In public affairs and administration, there is a rich history of asking our students, and our fellow citizens, to be virtuous, ethical, and engaged citizens. Always a noble goal but never without challenge, efforts to restore (or instill) citizenship values in public administration have been appearing at least, with most emphasis, since the late 1960s through the New Public Administration philosophies (Marini, 1971). Frederickson (1982) called for a restoration of “civism” in public administration and in our larger society; Gawthrop (1984)
perceived public administration as the best place to revive citizenship (civitas) and integrate citizens into the art of government (civilitas). To do so effectively requires administrators themselves to act first and foremost as citizens (Cooper, 1991) and for the administrators and citizens to act virtuously and honorably (Hart, 1984). These values have more recently emerged in the New Public Service literature (Denhardt & Denhardt, 2000).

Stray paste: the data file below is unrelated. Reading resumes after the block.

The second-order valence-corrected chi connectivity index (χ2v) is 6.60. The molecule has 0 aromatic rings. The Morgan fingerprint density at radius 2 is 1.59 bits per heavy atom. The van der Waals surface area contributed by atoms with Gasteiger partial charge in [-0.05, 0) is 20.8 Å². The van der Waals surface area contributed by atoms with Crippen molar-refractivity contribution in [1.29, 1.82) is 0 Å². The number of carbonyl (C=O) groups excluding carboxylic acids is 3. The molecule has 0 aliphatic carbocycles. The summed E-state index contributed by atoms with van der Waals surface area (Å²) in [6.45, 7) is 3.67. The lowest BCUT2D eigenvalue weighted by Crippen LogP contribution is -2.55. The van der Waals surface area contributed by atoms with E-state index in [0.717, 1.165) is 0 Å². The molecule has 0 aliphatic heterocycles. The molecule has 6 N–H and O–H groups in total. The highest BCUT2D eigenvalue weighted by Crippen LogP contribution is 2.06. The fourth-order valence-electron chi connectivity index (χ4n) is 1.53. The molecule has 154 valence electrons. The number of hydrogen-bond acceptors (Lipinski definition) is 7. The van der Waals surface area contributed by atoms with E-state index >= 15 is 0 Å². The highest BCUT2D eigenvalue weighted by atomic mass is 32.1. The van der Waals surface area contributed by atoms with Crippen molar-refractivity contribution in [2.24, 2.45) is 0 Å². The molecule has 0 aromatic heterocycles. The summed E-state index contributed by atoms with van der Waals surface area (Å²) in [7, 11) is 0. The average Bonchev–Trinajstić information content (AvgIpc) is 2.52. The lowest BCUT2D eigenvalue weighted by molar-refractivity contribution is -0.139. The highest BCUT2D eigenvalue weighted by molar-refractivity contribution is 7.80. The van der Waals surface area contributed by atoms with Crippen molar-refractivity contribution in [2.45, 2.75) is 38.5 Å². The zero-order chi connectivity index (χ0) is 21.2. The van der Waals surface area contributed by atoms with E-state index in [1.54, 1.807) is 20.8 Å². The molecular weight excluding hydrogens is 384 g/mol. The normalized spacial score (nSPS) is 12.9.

Given the importance of these values to public administration and public administration education, it is imperative that students be empowered, first, to develop the attributes of a virtuous citizen (Hart, 1984). Simple indoctrination through repetition and cognitive manipulation are not sufficient to inculcate these values and develop reflective behaviors; students need to come to own these values as if they were developed on their own. Hart identified four attributes of the virtuous citizen: (a) doing moral philosophy, (b) belief, (c) individual moral responsibility, and (d) civility.

Hart (1984) described doing moral philosophy as follows:

In a most practical manner, the Founders believed that government must be guided by a moral purpose: the realization of the American regime values in the lives of all citizens. But that requires all individuals to know what those values are, why they should believe in them, and what the implications of action might be. That requires people to do